the little people of ireland

Gaoithe sidhe (ℑrish) ~ Fairy wind

“ It is a sudden gust of wind or a whirlwind that was thought to have been caused by the passing of a fairy. The people in farming communities would cross themselves when they saw the wind coming, as they became afraid when they saw a column of hay rise at one end of the field while the wind at the other end of the field was perfectly still.  Sometimes, though, it was thought that the wind was evidence that the fairies were helping with the farm labour. At other times the wind was thought to be the source of sudden illness.  It was also said it would silence mortal musicians playing fairy music and cause injury to humans or animals, especially the eyes. ”

The Púca -

The most feared of all Irish fairies, the Púca is a shapeshifting goblin that only comes out at night. It has the ability to take any form it wants but its favourite form is that of a horse. Its other common forms include: a dog, rabbit, goat or that of an old man. All of its forms have black hair or fur and have glowing yellow eyes. It can also speak while in any of its forms, but it loves to lie and use speech to trick people for its own entertainment. 

The Púca’s favourite thing to do is turn into a horse and find drunk men who are on their way home. The horse then offers the man a ride. When the man accepts the Púca takes him on the wildest ride of his life, racing across fields, preforming death defying leaps and generally scaring the man out of his wits. When the sun starts to rise the Púca will stop so suddenly that the man is thrown from the horse. They are also fond of taking a human form in order to sit and talk to a person for hours before suddenly disappearing and leaving the person very confused. In some tales their behaviour goes further than simple tricks, some of them are bloodthirsty and will attack and eat people. They have also been known to poison crops and berries. 

The only thing that will get rid of a Púca is sunlight. 


Look to the Rainbow  
A Broadway Mix for Saint Patrick’s Day

a wee mix of Broadway cast recordings, songs from soundtracks and a standard or two having to do with Ireland, set in Ireland, or sung by Irish folk.

listen here [

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featuring:
‘The North Strand’ from Once
'The Streets of Dublin’ from A Man of No Importance
Ireland’ from Legally Blonde
'Pretty Irish Girl’ performed by Sean Connery, from Darby O'Gill and the Little People
'The Wedding’ from The Pirate Queen
'My Darlin’ Eileen’ from Wonderful Town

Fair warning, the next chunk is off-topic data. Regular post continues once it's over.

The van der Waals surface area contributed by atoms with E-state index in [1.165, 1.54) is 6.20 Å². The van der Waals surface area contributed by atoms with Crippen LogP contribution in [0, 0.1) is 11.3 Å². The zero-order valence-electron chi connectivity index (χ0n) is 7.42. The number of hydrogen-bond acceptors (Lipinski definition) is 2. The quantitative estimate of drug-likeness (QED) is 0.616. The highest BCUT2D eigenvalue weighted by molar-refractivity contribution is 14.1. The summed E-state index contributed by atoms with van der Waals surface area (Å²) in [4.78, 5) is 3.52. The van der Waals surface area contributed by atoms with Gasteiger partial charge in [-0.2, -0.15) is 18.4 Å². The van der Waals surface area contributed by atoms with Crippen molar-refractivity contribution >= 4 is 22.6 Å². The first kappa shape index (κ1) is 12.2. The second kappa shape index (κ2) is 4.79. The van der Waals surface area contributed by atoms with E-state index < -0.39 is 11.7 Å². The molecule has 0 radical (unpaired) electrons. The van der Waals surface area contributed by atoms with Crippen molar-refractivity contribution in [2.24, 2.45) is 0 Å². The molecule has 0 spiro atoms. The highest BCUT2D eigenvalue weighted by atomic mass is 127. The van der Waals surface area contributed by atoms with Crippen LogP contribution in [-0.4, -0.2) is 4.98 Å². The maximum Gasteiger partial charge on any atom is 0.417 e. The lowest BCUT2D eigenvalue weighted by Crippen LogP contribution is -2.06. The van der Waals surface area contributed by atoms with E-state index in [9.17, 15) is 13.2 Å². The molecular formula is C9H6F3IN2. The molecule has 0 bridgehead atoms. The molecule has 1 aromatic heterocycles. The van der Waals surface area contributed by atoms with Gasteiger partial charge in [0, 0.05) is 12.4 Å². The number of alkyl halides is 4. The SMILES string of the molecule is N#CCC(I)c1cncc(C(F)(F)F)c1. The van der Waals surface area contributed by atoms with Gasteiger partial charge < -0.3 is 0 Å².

'How Are Things in Glocca Morra?’ from Finian’s Rainbow
’(I’ve Got) Beginner’s Luck’ performed by Fred Astaire from Shall We Dance?
'Sail to the Stars’ from The Pirate Queen
'Princess’ from A Man of No Importance
'Gold’ from Once
'When Irish Eyes Are Smiling’ performed by Bing Crosby
'Look to the Rainbow’ from Finian’s Rainbow

 

Leprechaun -

Probably the most well known Irish fairy, Leprechauns are tricksters who are never completely good nor evil. Contrary to popular belief Leprechauns do not wear green. The modern day image of the Leprechaun is based on negative stereotypes of Irish people. In Irish folklore the appearance of Leprechauns can vary depending on what part of Ireland they are from. They usually wear red coats that are richly laced with gold and have seven rows of seven buttons. In Ulster they will also wear a cocked hat when up to anything mischievous. They are three feet tall and usually look like little old men with white hair. Leprechauns are solitary creatures and usually spend their time making or repairing shoes for other fairies when they are not playing practical jokes on people. They are extremely wealthy as they like to dig up and hoard gold that has been lost on ancient battlefields.

 It is impossible to trick a Leprechaun as they are extremely clever and magical. In one popular folktale a young man manages to catch a Leprechaun and force it to tell him where its gold is. The Leprechaun tells him it is under a particular piece of wheat in a nearby wheat field so the man ties a red string around the piece of wheat and leaves to fetch a shovel. When he returns, every piece of wheat in the field has an identical red string tied around it so it was impossible to find the gold. There are hundreds of stories like this around Ireland because Leprechauns are expert con-men and constantly find new ways to trick people. No matter how close a human thinks they are to finding their gold they will never find it.

The Leprechauns’ practical jokes can be dangerous at times. According to one story the King of Ulster fell asleep on a beach and woke up to find himself being dragged into the sea by a group of Leprechauns. There have even been tales of men loosing their minds due to Leprechaun trickery. 

anonymous asked:

I just spent the last 2 hours scrolling through all of your headcanons. And omg the feels! Your blog is amazing!